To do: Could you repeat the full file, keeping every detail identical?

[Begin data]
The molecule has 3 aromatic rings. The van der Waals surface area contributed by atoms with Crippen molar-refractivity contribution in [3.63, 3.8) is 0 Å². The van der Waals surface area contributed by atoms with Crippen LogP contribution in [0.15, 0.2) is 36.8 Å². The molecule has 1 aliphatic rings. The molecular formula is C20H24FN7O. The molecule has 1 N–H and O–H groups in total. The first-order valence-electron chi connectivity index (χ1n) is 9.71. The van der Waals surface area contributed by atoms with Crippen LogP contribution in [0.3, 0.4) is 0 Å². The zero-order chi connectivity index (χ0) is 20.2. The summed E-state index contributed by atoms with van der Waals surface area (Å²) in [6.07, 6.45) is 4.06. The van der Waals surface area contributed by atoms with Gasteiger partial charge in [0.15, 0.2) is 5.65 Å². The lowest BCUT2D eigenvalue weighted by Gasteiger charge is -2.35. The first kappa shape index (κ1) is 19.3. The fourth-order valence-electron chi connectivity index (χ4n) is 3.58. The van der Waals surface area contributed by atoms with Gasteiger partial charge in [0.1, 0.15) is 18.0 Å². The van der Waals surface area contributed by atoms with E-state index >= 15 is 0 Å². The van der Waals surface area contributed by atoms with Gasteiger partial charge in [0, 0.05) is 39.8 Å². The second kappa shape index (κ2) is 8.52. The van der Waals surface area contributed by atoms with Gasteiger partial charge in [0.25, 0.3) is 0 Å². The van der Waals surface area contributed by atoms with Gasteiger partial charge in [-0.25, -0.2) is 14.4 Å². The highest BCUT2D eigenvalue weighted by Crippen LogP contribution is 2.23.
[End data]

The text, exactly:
The molecule has 3 aromatic rings. The van der Waals surface area contributed by atoms with Crippen molar-refractivity contribution in [3.63, 3.8) is 0 Å². The van der Waals surface area contributed by atoms with Crippen LogP contribution in [0.15, 0.2) is 36.8 Å². The molecule has 1 aliphatic rings. The molecular formula is C20H24FN7O. The molecule has 1 N–H and O–H groups in total. The first-order valence-electron chi connectivity index (χ1n) is 9.71. The van der Waals surface area contributed by atoms with Crippen LogP contribution in [0.3, 0.4) is 0 Å². The zero-order chi connectivity index (χ0) is 20.2. The summed E-state index contributed by atoms with van der Waals surface area (Å²) in [6.07, 6.45) is 4.06. The van der Waals surface area contributed by atoms with Gasteiger partial charge in [0.15, 0.2) is 5.65 Å². The lowest BCUT2D eigenvalue weighted by Gasteiger charge is -2.35. The first kappa shape index (κ1) is 19.3. The fourth-order valence-electron chi connectivity index (χ4n) is 3.58. The van der Waals surface area contributed by atoms with Gasteiger partial charge in [0.1, 0.15) is 18.0 Å². The van der Waals surface area contributed by atoms with E-state index >= 15 is 0 Å². The van der Waals surface area contributed by atoms with Gasteiger partial charge in [0, 0.05) is 39.8 Å². The second kappa shape index (κ2) is 8.52. The van der Waals surface area contributed by atoms with Gasteiger partial charge in [0.25, 0.3) is 0 Å². The van der Waals surface area contributed by atoms with Gasteiger partial charge in [-0.25, -0.2) is 14.4 Å². The highest BCUT2D eigenvalue weighted by Crippen LogP contribution is 2.23.